1. And, I totally get what you are saying and the reality of it all. But, my underlying point, which I know you see, is that to do nothing and they die from whatever is a weak response. I have no illusions. I do believe that all the shows are giving an overwhelming sense of false hope. I do believe that in the end force may be a better solution than all the feel good beliefs in a mental health response. Mental illness, dementia at some point stare a decision maker in the face and the option is no longer negotiation.

      The scales of free will, fee choice, your life, live and let live vs. illness, danger, health hazard to others etc. etc. etc. tip. I butted heads with my mom and backed down more than once. I also hurt her deeply with outbursts and frustrations. It was not easy and as I say ‘I lucked out’ She died. But had she not and I finally knew, I think I would now advocate (if one has the legal standing to force the issue) less negotiations and take a stand. If it fails, you tried.

      But, I am thankful I am not someone that did nothing at all because of fears. I know individuals involved this week with trauma support for the family members of the man that burned up in the hoarding home. The families grief and sadness fall way beyond the ‘normal’ scales. They stood by and did little for years and did not want to take the man on. Their consciences are not clean. And, they still have a mess to contend with now, an even worse mess…smoke, water damage and all.

      And, in this region there are actions the County can do regardless of neighbor’s impact, children inside, pet risk (those are nice leverages to have), there are options that involve governmental force and removal. Not say one should willy nilly run over the ‘home is castle’ rule, but if a family member involved at some point I do believe it still comes down to ‘let them burn up in a home because it is their right to live that way’ vs. at least try and move through the wrenching process and be able to say you tried.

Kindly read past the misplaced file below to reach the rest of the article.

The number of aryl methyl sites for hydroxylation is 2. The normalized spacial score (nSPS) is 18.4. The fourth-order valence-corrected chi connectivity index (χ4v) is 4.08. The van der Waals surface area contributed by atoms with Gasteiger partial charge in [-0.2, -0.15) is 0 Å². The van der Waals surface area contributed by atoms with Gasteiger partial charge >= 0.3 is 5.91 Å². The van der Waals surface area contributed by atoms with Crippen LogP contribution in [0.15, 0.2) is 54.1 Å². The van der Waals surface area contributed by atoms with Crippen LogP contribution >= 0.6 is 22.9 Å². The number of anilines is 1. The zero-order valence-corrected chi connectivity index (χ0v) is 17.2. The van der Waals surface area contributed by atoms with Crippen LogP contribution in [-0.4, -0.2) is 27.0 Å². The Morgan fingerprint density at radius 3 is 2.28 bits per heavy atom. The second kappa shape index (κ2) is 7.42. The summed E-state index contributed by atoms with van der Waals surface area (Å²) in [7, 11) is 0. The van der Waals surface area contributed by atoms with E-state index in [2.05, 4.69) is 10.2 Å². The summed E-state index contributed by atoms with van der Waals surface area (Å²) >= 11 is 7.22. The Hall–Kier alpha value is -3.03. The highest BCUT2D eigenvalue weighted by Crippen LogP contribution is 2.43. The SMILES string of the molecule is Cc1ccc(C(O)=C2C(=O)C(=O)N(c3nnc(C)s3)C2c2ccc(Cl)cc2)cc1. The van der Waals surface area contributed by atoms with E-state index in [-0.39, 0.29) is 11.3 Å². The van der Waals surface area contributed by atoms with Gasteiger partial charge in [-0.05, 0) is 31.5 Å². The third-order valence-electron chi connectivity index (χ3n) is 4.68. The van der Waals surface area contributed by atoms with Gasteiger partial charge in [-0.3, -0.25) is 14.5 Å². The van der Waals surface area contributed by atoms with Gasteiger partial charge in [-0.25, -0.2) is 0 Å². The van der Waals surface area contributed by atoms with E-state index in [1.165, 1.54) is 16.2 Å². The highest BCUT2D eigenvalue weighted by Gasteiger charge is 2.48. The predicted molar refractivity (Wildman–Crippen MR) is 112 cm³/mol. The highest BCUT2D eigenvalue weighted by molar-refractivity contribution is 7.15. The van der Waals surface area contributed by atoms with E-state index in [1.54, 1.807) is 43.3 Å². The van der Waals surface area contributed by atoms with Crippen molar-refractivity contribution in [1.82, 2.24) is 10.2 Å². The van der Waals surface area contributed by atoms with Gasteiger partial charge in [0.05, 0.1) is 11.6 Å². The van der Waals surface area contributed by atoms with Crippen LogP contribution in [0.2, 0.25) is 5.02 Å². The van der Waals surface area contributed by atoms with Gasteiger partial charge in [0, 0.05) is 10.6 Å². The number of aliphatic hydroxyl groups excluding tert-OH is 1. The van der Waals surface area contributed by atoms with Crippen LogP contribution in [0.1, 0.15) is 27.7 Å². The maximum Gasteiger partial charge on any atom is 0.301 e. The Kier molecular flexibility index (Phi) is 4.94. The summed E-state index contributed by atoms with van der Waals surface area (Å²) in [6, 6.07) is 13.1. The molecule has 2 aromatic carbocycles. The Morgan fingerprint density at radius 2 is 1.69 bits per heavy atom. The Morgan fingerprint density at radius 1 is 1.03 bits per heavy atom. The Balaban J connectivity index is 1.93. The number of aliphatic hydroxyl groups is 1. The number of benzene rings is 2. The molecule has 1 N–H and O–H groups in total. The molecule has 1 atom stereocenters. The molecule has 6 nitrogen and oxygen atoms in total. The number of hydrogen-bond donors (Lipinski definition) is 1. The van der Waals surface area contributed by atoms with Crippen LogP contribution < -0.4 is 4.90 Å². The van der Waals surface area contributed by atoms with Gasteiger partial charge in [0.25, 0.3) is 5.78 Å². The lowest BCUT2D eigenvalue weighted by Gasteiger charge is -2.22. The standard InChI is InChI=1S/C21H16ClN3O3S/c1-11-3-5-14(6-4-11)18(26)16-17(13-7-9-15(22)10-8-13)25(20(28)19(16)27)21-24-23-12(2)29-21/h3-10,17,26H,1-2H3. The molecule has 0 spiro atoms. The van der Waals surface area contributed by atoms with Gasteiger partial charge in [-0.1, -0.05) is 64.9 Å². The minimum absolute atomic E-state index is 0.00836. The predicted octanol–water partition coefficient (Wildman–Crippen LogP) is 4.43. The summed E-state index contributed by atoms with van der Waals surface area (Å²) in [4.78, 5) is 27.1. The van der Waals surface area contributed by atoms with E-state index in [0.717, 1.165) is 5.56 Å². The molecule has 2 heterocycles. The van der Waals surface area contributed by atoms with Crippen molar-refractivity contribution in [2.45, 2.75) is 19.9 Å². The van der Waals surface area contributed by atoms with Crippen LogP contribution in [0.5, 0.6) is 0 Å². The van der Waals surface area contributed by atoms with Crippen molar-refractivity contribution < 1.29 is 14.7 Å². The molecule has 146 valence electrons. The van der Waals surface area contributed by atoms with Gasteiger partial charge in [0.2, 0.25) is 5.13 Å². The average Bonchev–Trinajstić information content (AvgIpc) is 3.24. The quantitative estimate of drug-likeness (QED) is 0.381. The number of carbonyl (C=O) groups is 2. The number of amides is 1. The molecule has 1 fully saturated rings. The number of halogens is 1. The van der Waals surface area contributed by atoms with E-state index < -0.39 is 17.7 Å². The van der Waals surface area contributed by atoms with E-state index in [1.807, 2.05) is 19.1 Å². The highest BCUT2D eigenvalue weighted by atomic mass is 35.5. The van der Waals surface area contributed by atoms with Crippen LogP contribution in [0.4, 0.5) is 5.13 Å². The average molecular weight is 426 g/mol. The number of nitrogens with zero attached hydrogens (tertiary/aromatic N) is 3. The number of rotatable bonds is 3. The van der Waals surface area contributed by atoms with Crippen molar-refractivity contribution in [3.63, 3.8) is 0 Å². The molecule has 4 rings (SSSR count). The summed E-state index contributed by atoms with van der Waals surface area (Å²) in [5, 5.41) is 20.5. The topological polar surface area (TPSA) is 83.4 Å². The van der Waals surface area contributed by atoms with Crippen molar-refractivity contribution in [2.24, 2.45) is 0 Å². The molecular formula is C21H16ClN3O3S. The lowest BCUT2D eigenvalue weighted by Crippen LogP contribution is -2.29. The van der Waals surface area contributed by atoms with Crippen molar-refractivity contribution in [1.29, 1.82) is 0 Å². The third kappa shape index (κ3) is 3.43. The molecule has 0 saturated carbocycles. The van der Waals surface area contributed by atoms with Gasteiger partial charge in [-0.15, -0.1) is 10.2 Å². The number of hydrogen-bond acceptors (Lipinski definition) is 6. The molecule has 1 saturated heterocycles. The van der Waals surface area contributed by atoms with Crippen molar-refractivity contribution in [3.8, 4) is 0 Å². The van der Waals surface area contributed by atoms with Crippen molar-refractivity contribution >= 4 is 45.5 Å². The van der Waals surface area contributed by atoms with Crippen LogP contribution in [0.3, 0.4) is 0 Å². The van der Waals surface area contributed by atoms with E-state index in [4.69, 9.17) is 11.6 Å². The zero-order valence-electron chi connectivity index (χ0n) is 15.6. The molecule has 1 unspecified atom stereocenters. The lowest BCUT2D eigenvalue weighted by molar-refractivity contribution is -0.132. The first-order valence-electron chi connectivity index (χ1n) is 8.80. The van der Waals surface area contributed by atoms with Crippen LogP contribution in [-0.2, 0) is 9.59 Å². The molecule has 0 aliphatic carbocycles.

I was prompted to write all this out of agitation/frustration last night when someone told me in the usual lockstep mode of describing the difficulties etc. and I thought screw the difficulties. Screw the BS excuses and explanations and BS responses from hoarders…. Course am still venting 🙂 Maybe it is the ‘smoker’s carelessness’ deal. We don’t force a home owner that drinks way to much and smokes and almost sets his house on fire from drinking/smoking. His right. His health, His loss, His death. Ok, I feel better now…. 🙂

    2. Slow and easy…I promise. We will have some help and it will prompt that typical hoarding quandry: some one asking you a hundred times a day or more ‘what do you want to do with this?’

      And, I too Ginny suffer from this thing about a picture (sacred to me) keepsake being tossed and some feeling of loss. The seeds of a hoarder? Some would say. Holding on the everything because of sentimentality is problematic. If we have the discipline to hold onto some, as a tribute, then I believe it is nice. Pictures are harder. I recently tossed a whole box of pictures from the 60’s I spose. They belonged to a woman that I wrote about on here once. She too turned out to be a hoarder. Her nephew/sister came out and cleaned the house out and collected a box of pics, some of which pertained to my mom. The rest were of people that none of us knew. Memories. The sister of the decedent didn’t want them and I had no emotional connection. So they went in the trash. That was mentally hard for me. I won’t delve into the why’s, don’t really know. But, that disconnection, lonely people, old smiles, new tragedy all seemed darkish. Yes, we all have our individual battles when discarding excessive stuff. Thanks!